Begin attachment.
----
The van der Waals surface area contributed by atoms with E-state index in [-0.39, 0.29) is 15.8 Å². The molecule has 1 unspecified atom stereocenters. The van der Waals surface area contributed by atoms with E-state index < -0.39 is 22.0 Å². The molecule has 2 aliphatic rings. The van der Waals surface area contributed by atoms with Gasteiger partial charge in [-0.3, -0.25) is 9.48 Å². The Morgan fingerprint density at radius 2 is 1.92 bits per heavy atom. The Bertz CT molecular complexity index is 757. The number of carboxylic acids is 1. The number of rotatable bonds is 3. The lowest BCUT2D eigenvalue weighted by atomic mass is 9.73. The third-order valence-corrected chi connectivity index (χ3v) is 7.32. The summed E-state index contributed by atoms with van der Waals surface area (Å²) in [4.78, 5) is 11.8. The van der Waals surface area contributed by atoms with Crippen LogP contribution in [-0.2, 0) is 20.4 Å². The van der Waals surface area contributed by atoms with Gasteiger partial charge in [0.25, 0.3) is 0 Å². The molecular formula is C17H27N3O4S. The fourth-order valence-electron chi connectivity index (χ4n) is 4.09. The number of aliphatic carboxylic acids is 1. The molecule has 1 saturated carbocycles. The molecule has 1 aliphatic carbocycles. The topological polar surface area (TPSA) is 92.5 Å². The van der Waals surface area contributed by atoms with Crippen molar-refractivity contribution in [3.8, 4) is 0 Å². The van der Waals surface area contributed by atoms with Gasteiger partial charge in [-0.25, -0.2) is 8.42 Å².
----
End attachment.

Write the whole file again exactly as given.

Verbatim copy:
The van der Waals surface area contributed by atoms with E-state index in [-0.39, 0.29) is 15.8 Å². The molecule has 1 unspecified atom stereocenters. The van der Waals surface area contributed by atoms with E-state index < -0.39 is 22.0 Å². The molecule has 2 aliphatic rings. The van der Waals surface area contributed by atoms with Gasteiger partial charge in [-0.3, -0.25) is 9.48 Å². The Morgan fingerprint density at radius 2 is 1.92 bits per heavy atom. The Bertz CT molecular complexity index is 757. The number of carboxylic acids is 1. The number of rotatable bonds is 3. The lowest BCUT2D eigenvalue weighted by atomic mass is 9.73. The third-order valence-corrected chi connectivity index (χ3v) is 7.32. The summed E-state index contributed by atoms with van der Waals surface area (Å²) in [4.78, 5) is 11.8. The van der Waals surface area contributed by atoms with Crippen LogP contribution in [-0.2, 0) is 20.4 Å². The van der Waals surface area contributed by atoms with Gasteiger partial charge in [0.25, 0.3) is 0 Å². The molecular formula is C17H27N3O4S. The fourth-order valence-electron chi connectivity index (χ4n) is 4.09. The number of aliphatic carboxylic acids is 1. The molecule has 1 saturated carbocycles. The molecule has 1 aliphatic carbocycles. The topological polar surface area (TPSA) is 92.5 Å². The van der Waals surface area contributed by atoms with Crippen molar-refractivity contribution in [3.8, 4) is 0 Å². The van der Waals surface area contributed by atoms with Gasteiger partial charge in [-0.25, -0.2) is 8.42 Å².